There has been change in the graphic design scene in Greece during the last 5, or maybe 6, or even 10 years.If we exclude the rather shit market conditions, which, post-Olympics depression kinda way have become even more shit, there has evidently been some westernisation in the field. That may translate into better designers (whatever that mean - probably people with a proper design education - thank you UK, wake up and smell the humus, Greek Ministry of Education), or more design-aware clients (who actually think design DOES matter - they must be out of their minds!), or a number of other things - but the thing is, it's happenning. Part of this belated rise of Greek design to more international standards is the introduction of the first 'official' national design awards, called "EVGE" - a wordplay with the initials that form a greek word for "Congratulations". (For some untraceable reason wordplays have recently become a very hip element in graphic design here).
So these awards have been around for about six years now and this year's ceremony took place in Salonica, which for some other untraceable reason has recently been producing a remarkable number of gifted new designers.
So i submitted 3 posters and 1 leaflet and so they called me up and told me i had won an award and that i would have to be at the awards ceremony on April 14th to find out what i'd won. So, after an agonizing hunt for a plane ticket and via some novel kind of tourism from a random hotel room and through the architecturally intriguing streets of downtown Salonica to the charming little theater (the "Olympia") where the event took place, i won first prize in the "Poster" category for a couple of posters i made last year for some jazz gigs at the Bar Guru Bar in downtown Athens.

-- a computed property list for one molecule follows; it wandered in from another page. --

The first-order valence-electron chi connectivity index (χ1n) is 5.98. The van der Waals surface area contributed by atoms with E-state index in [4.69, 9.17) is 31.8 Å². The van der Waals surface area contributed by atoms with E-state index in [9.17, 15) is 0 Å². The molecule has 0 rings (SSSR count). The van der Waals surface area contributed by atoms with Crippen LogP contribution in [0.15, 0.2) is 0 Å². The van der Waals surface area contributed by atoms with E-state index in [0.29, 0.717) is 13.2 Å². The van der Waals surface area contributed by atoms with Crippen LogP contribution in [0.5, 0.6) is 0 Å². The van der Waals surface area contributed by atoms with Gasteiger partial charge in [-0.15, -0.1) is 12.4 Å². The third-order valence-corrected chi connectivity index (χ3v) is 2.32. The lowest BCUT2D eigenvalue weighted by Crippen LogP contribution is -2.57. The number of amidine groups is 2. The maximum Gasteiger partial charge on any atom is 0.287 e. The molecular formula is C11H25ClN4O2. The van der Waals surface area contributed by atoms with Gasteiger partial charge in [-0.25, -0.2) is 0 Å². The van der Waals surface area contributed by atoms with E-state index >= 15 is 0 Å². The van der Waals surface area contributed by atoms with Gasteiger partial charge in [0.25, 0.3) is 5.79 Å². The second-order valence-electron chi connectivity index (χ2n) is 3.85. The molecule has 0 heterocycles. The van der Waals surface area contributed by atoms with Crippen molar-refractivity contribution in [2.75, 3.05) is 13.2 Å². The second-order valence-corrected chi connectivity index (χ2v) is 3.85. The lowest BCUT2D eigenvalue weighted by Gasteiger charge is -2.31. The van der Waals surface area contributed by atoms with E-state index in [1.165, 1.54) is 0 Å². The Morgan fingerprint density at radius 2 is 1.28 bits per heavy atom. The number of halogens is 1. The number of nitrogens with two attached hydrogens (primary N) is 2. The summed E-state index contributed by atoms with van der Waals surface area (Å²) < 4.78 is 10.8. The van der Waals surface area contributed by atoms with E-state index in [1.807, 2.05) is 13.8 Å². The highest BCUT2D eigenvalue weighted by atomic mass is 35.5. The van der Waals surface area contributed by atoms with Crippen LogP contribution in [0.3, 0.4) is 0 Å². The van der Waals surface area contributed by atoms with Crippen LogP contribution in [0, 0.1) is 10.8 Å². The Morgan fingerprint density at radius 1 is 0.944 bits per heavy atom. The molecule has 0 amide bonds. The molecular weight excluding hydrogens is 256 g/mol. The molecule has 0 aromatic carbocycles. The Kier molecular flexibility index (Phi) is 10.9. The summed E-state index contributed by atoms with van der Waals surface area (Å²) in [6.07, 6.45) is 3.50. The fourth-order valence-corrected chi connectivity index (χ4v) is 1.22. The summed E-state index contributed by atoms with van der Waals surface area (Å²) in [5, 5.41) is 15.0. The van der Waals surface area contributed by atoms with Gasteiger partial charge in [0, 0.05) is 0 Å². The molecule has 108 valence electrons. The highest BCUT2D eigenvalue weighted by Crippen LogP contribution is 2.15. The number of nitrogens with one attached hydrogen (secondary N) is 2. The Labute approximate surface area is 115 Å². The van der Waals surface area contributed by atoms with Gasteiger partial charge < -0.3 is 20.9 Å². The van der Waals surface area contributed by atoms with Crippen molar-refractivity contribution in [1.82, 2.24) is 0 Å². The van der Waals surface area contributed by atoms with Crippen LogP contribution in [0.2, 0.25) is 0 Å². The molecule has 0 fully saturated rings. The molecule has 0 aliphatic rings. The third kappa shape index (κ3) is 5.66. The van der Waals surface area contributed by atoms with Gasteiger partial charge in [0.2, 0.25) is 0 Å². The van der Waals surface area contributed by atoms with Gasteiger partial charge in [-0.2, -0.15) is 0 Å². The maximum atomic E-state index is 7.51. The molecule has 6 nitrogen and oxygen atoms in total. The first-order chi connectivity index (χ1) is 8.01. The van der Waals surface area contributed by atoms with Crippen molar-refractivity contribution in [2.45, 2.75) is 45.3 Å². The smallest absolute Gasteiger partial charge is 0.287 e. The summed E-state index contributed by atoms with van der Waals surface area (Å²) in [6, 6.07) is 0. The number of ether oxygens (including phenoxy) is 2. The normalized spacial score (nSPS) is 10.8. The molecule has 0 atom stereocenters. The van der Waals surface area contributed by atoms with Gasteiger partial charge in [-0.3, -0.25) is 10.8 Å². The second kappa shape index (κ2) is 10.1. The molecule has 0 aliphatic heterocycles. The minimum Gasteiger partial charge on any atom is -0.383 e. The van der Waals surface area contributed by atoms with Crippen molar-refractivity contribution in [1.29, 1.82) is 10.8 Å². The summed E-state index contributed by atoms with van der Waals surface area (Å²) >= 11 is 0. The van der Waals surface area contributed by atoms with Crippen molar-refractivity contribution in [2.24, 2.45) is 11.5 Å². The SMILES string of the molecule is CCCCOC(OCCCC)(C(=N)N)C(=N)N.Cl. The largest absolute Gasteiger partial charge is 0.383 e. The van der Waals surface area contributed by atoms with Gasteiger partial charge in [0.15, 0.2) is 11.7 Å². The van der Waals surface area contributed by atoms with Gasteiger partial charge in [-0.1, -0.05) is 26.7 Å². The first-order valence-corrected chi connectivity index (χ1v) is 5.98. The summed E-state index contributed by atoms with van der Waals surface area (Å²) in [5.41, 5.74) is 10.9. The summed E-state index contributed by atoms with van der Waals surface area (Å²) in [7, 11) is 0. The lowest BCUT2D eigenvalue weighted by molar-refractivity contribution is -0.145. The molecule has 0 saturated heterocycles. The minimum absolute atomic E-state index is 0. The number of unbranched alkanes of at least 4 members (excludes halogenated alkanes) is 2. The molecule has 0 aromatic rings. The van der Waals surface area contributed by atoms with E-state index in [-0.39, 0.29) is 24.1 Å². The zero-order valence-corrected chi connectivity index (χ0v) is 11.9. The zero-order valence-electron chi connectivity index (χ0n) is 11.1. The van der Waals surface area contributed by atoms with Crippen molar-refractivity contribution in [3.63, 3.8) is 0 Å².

The crowd emitted a foul air of hectic competitiveness and the ceremony lasted TOO LONG. So long me and my girlfriend nearly starved, slept and pissed ourselves. But the hosts were ocassionally funny, at least one third of the work awarded excellent and the guy who gave me the award, a cool young graphic designer from Salonica, told me from his heart how much he liked my posters. Truth is, I liked these two posters much myself. I remember how I fully enjoyed using felt pens and markers to produce the typography and I remember how I thought that I wanted to come up with something that felt like a cross between some hand-painted murals i'd seen in Senegal and heroic jazz-warrior portraits gone a bit naive. Or something like that.
The day after the awards ceremony we literally tripped away into the newly built Museum of Byzantine Culture in Salonica. Mariliza had a mild attack of claustrophobia, and not only I noticed how the place was rather deliberately given the vibe of a medieval castle or monastery, but also how a couple of the icons from the last byzantine period, covered with a sparkling gold in the background, resembled somewhat in their basic language my awarded posters.
One thing is certain - the architects of the Museum must have been listening to a LOT of goth music. Maybe playing some medieval-themed online RPGs, too. I seriously suspect they added a lot of humour to their project, and I also suspect the client hasn't suspected it yet.